Improving the looks of your car's front end doesn't have to be tedious or expensive, not if you know where to find the right type of grille insert. This handy component can give your car a fresh new face. With the right design choices, a simple insert can greatly improve your car's visual appeal whether you want it to look tighter, wider, meaner, flashier, or subtler-depending on your preference. And more than just vanity components, some inserts can even improve the performance of your grille. To find out more, let's start with the different types of inserts you can choose from.
Modern grille inserts come in five major types: classic billet, speed and mesh, designer stainless, solid billet, and the coveted specialty insert. They also come in various designs and sizes, so it's easy to find one that will fit your ride perfectly. The first billet type features classic lines and smooth looks. On the other hand, the speed and mesh type features a more distinct wire-mesh appearance, as it comes in various finishes such as brushed, polished, and chrome. The designer stainless, as you might've already guessed from its name, is made from stainless steel and is considered as the flashy type of insert. There's also the aluminum solid billet offering a classy and rather luxurious appearance. And last but definitely not the least, there's the specialty insert that caters to extreme designs and is made from either steel or aluminum. Of all these types to choose from, how do you know which one to install on your car's fascia?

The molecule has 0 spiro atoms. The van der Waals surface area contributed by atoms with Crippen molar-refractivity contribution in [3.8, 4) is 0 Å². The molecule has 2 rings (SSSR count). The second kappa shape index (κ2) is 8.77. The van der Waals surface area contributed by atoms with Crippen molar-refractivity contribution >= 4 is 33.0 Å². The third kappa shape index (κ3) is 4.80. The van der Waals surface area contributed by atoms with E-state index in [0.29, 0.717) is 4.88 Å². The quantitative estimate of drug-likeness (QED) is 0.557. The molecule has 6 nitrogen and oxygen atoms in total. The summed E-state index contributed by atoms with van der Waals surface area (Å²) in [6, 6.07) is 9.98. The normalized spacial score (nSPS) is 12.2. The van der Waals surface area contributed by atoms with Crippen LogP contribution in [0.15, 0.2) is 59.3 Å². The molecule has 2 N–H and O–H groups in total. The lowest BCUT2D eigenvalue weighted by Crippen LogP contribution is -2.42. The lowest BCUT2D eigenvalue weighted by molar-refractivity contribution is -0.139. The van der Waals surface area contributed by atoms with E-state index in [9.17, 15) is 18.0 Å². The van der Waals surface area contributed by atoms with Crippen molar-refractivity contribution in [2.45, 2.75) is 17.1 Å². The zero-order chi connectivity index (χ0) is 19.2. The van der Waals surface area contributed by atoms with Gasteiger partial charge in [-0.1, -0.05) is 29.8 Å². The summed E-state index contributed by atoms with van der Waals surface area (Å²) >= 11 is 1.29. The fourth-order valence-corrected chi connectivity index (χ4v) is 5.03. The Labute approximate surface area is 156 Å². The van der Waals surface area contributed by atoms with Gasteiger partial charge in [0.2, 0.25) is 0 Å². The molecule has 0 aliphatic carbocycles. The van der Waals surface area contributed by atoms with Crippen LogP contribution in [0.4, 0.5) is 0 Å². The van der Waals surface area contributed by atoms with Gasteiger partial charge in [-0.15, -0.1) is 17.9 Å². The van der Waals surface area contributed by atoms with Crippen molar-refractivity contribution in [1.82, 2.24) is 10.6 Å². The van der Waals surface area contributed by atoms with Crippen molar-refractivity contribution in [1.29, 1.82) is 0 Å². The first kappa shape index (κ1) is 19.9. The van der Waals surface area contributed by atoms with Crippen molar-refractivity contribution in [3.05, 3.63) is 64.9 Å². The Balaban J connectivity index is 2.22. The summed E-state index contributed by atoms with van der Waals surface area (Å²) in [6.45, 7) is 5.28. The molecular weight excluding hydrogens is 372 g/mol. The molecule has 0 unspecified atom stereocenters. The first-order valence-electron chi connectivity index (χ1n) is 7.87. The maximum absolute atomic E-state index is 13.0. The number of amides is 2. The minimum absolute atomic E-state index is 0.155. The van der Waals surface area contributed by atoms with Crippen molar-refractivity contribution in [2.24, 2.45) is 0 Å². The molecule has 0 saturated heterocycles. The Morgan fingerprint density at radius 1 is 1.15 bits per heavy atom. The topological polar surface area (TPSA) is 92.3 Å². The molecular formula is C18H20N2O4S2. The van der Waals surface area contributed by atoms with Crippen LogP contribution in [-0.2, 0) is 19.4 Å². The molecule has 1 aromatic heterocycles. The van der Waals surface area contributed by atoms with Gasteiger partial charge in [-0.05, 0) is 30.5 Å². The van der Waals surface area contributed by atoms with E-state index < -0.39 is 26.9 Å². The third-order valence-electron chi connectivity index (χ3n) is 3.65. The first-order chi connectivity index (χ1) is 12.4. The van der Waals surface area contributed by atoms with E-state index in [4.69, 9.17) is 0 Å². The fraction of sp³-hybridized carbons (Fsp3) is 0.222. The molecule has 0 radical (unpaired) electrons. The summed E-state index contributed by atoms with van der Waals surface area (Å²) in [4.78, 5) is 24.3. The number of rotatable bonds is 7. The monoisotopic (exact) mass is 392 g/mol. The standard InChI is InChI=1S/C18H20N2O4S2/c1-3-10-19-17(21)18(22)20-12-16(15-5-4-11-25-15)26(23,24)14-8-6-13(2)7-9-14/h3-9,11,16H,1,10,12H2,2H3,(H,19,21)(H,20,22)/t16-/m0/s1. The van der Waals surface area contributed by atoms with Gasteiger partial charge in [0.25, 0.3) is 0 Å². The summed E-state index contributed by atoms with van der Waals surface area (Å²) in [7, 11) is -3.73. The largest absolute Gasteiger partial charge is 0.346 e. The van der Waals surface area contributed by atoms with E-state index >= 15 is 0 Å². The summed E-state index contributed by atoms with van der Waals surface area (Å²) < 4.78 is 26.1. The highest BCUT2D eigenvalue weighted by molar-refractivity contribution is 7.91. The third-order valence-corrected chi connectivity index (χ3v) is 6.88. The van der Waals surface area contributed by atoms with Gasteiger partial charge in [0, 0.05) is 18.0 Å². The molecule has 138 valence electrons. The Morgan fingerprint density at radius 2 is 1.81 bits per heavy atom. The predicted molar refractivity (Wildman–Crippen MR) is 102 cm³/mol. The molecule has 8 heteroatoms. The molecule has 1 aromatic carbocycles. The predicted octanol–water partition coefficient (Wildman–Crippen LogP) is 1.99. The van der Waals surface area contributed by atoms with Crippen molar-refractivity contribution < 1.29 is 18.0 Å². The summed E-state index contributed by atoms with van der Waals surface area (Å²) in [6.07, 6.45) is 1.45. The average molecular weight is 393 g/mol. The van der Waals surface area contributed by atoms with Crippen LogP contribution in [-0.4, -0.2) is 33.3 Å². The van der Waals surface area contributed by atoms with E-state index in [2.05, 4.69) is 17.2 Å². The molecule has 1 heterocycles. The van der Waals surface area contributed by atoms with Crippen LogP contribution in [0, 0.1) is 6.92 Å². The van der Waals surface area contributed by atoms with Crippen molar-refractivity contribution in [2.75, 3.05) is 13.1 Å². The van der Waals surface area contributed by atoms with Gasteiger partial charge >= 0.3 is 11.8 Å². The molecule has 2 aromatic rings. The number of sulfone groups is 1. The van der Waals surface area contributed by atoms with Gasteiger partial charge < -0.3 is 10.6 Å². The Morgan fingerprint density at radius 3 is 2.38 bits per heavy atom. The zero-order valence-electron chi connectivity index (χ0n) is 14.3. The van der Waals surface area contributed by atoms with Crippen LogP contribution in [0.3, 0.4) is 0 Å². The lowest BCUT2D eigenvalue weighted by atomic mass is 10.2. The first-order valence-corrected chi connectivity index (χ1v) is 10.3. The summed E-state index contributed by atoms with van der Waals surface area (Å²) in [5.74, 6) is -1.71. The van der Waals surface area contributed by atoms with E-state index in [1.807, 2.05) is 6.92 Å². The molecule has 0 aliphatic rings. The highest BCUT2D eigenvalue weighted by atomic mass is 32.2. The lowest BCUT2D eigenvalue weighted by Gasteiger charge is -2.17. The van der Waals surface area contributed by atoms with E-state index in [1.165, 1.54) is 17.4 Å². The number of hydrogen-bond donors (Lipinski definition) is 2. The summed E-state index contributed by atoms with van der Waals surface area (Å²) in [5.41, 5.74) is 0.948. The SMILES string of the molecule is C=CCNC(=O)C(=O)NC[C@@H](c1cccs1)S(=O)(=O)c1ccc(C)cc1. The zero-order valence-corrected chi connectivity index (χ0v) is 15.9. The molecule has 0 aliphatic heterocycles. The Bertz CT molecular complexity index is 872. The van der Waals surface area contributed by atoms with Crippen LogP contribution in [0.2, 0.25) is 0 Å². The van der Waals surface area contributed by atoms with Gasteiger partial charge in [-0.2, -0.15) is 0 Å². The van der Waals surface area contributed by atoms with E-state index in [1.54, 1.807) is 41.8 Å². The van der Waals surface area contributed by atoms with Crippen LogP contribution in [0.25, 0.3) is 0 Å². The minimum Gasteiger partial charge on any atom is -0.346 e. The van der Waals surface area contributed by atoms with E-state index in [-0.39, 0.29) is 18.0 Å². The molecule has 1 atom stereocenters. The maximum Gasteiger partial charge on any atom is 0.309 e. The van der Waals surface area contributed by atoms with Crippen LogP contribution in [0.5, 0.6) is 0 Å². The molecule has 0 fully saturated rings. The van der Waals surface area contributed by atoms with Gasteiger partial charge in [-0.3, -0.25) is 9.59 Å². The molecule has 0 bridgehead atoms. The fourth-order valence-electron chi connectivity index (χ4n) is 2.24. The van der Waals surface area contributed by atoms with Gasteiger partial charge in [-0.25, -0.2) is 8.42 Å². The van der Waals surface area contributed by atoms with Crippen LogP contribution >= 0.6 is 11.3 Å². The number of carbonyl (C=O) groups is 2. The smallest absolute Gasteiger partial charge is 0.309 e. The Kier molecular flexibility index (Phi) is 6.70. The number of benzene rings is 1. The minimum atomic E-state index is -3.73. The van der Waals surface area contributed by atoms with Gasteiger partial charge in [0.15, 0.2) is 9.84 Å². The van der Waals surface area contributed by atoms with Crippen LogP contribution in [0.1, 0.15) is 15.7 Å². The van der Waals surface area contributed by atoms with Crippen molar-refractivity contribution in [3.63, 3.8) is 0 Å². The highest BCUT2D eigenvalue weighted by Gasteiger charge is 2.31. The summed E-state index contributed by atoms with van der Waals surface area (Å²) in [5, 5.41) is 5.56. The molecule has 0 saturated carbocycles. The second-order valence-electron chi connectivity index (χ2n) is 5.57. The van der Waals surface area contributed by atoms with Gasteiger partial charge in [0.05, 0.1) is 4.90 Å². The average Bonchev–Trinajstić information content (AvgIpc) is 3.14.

Well, that depends on what you want for your car. As mentioned earlier, a car grille insert is more than just a vanity accessory. If you want more protection for your car's facade and what's under the hood, you can bolt an insert over your existing one, building a tighter cage against damaging road debris.
But with this option, the grille that's under the bolt-over one might still be visible-visually unappealing in some vehicle makes and models. If you want, you can opt to remove the existing stock grille to fit the new insert in. And if this is your first DIY car repair job, it's a good way to start-installing grille inserts is one of the easiest jobs you can perform on your own.
Just make sure you know what you're doing-you don't want to mess up the front end of your car just because you rushed into performing the installation. Check your owner's manual first if need be; some vehicles come with pre-drilled holes for aftermarket grille insert installation. And more importantly, make sure you purchase and install an insert from a source you can trust with both quality and economy; fortunately for you, you're already at Parts Train.